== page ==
1971 Dodge Hemi Challenger R/T
Editor’s Note: Do you remember when Hemi powered Mopar machines commanded big money in all the collectible car auctions and private sales? It wasn’t so very long ago. Here’s a spectacular 1971 Dodge Hemi Challenger R/T with all the right stuff – original black paint, 426 ci OHV Hemi V-8 mill, four-speed manual trans with pistol grip shifter and dog bowl ‘sleeper’ hubcaps. And it didn’t sell at the RM Auctions’ Arizona event, held on January 18, 2013. Some Mopar aficionado missed out on a great car. RM Auctions, thank you for the wonderful story and photos.
Photo Credit: Erik Fuller ©2012 Courtesy of RM Auctions
1971 Dodge Hemi Challenger R/T
High Bid of $200,000
Chassis no. JS23R1B242313
425 hp, 426 cu. in. OHV Hemi V-8 engine, four-speed manual transmission, torsion bar front suspension, semi-elliptic leaf springs and live axle rear suspension, and four-wheel heavy duty drum brakes. Wheelbase: 110 in.
• Original engine example with known ownership history
• One of only 70 built in 1971; only 49 known to exist today
• The only example known to wear its original black factory finish
The Chrysler E-bodies (the Dodge Challenger and the Plymouth Barracuda) might have been the last to enter Detroit’s pony car game. Though critics argue that the best were saved for last with these cars, making their introduction more than five years after the first Mustang was released. Using a formula similar to Ford and Chevrolet, the Challenger was based on a stretched, compact Dart platform, making the car an immediate sales success. The White Hat Boys at Dodge positioned the car as part of the “Scat Pack,” emblazoning the cars with bumblebee stripes and offering them with a full array of options and nearly any engine Chrysler built, including the fearsome Hemi, as found in this car.
The Challenger, new for 1970, received only minor changes for 1971. A Challenger convertible was chosen to pace the Indianapolis 500. It was the last time Dodge built a factory convertible, until the mid-1980s. Gone, too, was the famous Hemi after 1971. R/T models included high back bucket seats, heavy duty brakes, an R/T handling package, and G70x14 raised white letter tires. With a base price of $3,273, the Hemi option added a staggering $892 to the bottom line, ultimately leading to low production numbers and making them quite desirable to today’s collectors.
Amazingly, this Hemi Challenger has traveled just 64,000 miles from new. While it is one of just six surviving examples with black exterior paint, it is the sole example known that still wears its original factory finish, putting it into a category of its own. Dodge built 70 Hemi Challengers for 1971, including 58 four-speeds; according to Mopar expert Galen Govier, it is one of 49 known to exist today. Govier’s 33-page report is available for inspection and is included with the sale of this Challenger.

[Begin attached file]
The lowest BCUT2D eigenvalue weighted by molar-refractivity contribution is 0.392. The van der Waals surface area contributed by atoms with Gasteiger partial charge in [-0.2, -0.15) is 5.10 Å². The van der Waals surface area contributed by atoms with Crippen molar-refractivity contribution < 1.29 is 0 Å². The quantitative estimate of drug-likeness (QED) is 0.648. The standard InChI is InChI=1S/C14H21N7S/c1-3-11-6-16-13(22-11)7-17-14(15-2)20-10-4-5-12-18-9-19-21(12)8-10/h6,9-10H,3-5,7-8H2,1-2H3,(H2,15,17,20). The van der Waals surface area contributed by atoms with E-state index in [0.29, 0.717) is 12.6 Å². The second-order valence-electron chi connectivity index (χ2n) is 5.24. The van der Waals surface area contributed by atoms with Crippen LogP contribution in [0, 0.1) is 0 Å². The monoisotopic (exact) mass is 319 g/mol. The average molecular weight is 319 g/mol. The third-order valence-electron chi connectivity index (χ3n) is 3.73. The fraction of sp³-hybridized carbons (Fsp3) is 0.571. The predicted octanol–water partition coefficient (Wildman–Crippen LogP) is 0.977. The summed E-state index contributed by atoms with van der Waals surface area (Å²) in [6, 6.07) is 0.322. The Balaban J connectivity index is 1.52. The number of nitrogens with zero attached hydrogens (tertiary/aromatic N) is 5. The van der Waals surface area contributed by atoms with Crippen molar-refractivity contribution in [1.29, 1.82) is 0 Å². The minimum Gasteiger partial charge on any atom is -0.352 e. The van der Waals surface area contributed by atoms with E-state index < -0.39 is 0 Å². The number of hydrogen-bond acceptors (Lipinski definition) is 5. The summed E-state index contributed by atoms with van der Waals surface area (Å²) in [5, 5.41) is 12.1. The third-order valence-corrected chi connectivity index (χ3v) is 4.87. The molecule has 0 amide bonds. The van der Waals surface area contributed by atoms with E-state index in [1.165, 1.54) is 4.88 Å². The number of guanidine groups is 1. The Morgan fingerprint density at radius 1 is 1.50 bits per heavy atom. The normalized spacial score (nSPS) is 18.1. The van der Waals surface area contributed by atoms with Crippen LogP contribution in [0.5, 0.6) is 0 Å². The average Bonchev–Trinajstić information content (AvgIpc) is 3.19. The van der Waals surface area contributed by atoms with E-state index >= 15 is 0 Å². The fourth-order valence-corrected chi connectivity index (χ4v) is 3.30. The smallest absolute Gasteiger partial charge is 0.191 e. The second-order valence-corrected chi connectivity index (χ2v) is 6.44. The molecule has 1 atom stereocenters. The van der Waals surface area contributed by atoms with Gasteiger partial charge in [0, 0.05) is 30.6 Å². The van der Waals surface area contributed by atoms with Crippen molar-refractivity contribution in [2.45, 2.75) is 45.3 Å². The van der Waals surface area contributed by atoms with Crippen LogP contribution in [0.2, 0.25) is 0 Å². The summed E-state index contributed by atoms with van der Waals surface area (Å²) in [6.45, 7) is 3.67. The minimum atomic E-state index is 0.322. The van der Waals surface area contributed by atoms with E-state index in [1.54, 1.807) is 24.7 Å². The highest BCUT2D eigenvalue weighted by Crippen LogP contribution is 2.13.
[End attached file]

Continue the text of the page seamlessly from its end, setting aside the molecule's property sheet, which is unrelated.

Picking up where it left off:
This rare Hemi-equipped Dodge Challenger is equipped with its original numbers-matching drivetrain, including the engine, transmission, and rear end. It is equipped with the A-34 Trak-Pak option, which includes a 3.54:1 Sure-Grip limited slip differential and a Dana 60 8¾-inch rear axle. It maintains is original interior, glass, seats, headliner, and carpeting. The engine was rebuilt in 2003, along with a service to the brakes, suspension, fuel system, and exhaust.
The car was purchased in 1971 by the owner of a speed shop in Joplin, Missouri, who used it as his personal driver and kept it on display in front of the shop to help attract business. The entire ownership trail is known, but of particular interest is Susan Willey, of Ohio, who purchased the Dodge in 1979. Interestingly, Willey raced the car at local race tracks and worked on the car herself; she maintained the car until selling it in 1993. In its current ownership, the Hemi Challenger has been stored in climate-friendly Arizona and has been well looked after. Value trends for collector cars are ever-trending in favor of examples with the best provenance and originality, as they have for generations with other fine art segments. With this example having known history, solid originality, and being triple black from the factory with a four-speed manual transmission, combined with the unending interest in the vaunted Hemi-powered Mopar muscle, this is one highly desirable collector car.